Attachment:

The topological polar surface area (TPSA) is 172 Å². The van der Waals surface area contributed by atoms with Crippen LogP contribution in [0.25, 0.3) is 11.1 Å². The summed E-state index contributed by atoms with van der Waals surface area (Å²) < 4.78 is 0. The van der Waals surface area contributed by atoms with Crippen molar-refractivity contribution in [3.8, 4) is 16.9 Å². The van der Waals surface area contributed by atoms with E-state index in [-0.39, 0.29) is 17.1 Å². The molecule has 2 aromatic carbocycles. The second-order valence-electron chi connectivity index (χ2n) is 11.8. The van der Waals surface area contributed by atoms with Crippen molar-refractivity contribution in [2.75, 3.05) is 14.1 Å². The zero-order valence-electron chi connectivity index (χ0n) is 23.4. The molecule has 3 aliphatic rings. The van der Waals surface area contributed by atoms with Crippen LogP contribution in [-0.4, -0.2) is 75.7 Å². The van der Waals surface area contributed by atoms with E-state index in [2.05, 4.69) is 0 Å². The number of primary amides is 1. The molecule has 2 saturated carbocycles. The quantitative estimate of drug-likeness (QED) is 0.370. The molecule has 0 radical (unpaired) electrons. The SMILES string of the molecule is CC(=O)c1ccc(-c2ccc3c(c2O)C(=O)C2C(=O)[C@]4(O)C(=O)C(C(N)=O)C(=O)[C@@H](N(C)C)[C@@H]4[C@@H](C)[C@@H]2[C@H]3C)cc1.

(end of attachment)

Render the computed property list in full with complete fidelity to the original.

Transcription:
The topological polar surface area (TPSA) is 172 Å². The van der Waals surface area contributed by atoms with Crippen LogP contribution in [0.25, 0.3) is 11.1 Å². The summed E-state index contributed by atoms with van der Waals surface area (Å²) < 4.78 is 0. The van der Waals surface area contributed by atoms with Crippen molar-refractivity contribution in [3.8, 4) is 16.9 Å². The van der Waals surface area contributed by atoms with E-state index in [-0.39, 0.29) is 17.1 Å². The molecule has 2 aromatic carbocycles. The second-order valence-electron chi connectivity index (χ2n) is 11.8. The van der Waals surface area contributed by atoms with Crippen molar-refractivity contribution in [2.75, 3.05) is 14.1 Å². The zero-order valence-electron chi connectivity index (χ0n) is 23.4. The molecule has 3 aliphatic rings. The van der Waals surface area contributed by atoms with Crippen LogP contribution in [-0.4, -0.2) is 75.7 Å². The van der Waals surface area contributed by atoms with E-state index in [2.05, 4.69) is 0 Å². The number of primary amides is 1. The molecule has 2 saturated carbocycles. The quantitative estimate of drug-likeness (QED) is 0.370. The molecule has 0 radical (unpaired) electrons. The SMILES string of the molecule is CC(=O)c1ccc(-c2ccc3c(c2O)C(=O)C2C(=O)[C@]4(O)C(=O)C(C(N)=O)C(=O)[C@@H](N(C)C)[C@@H]4[C@@H](C)[C@@H]2[C@H]3C)cc1.